Shooting deer near houses. Is it legal?
There are more and more deer around. For Shooting Times Graham Downing advises a stalker who has been asked to carry out some culling.
Q: We’ve all heard of the proliferation of the deer population over the last few years. Where I live muntjac are starting to be a real nuisance in local gardens. My neighbours know that I go deer stalking and have asked me to come over to do something about controlling them. What’s the law on shooting deer near houses?
I would help the neighbours but I am not entirely sure of the legality here. Can I carry out a deer cull or should I turn them down, much as I would like to help. They have a very large garden.
Shooting deer near houses – where you stand
A: You are right to be cautious. You need to be extremely careful if you are going to be using a rifle in domestic gardens or close to houses. You’ll need to put a lot of planning, preparation and forethought into the issue.
Will other properties be able to see you shooting? If so, then I would advise you to decline the request. Otherwise you could provoke a major incident.
Conduct a risk assessment
On the other hand, you say that the garden in which you have been asked to cull the deer is very large. How secluded and private is it? Is it well screened by trees?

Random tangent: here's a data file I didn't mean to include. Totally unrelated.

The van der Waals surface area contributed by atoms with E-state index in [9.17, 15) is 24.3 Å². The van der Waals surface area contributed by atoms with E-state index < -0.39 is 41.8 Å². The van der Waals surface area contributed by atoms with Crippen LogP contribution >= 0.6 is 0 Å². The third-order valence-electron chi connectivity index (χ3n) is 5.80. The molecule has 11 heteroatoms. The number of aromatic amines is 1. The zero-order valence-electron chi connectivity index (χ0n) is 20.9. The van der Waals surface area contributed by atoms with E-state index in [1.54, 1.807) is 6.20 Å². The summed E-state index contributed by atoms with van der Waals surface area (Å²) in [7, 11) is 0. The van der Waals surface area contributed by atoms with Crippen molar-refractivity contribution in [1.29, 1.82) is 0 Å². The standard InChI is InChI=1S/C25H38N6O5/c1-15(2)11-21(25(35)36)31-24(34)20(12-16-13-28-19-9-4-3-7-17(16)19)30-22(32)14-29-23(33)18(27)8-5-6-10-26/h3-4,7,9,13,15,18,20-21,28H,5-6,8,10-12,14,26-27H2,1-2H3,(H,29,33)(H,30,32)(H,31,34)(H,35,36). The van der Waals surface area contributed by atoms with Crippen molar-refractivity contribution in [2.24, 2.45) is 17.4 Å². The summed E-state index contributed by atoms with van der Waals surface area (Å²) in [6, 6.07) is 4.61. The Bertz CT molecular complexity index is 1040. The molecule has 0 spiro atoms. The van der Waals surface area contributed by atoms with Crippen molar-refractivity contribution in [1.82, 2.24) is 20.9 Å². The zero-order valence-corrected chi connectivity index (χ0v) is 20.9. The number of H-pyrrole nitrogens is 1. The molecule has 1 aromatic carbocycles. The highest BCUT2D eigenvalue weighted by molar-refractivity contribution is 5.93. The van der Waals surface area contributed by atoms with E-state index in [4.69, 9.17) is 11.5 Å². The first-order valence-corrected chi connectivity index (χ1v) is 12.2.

Take your time, walk around, look at the available cover and carry out a risk assessment. Take note of the following points.
- Identify a place that offers a totally safe shot and use a high seat to prevent any risk of your bullet travelling beyond the property boundary.
- Use a sound moderator to reduce the noise of your shot.
- Telephone the police control room using the non-emergency number 101 before you go out. Explain who you are, what you are proposing to do and where you are doing it, give a start time and a stop time, along with your vehicle registration.
- Give your mobile phone number to the police and carry your phone with you, along with your firearm certificate.
Prevention could be better than cure
If you decide not to carry out the cull, then your neighbours could consider erecting a deer-proof fence. How deer-proof it is depends on the species of deer . Obviously, red deer can jump much higher than muntjac or roe, just as a 17-hand hunter can jump better than a Shetland pony. The actual height they can jump will also depend on the incentive – like boys scrumping apples, the prospect of a free meal can increase the level of effort.
I have heard that deer will test a fence by standing on their hind legs. If their chin reaches the top of the fence, over they go.
Generally, a fence six foot six inches (two metres) high will keep deer out. It must be fairly small mesh because they can wriggle through an astonishingly small hole and it must be tight against the ground to stop them pushing under.
Sometimes a wooden fence topped with trellis will also do the job.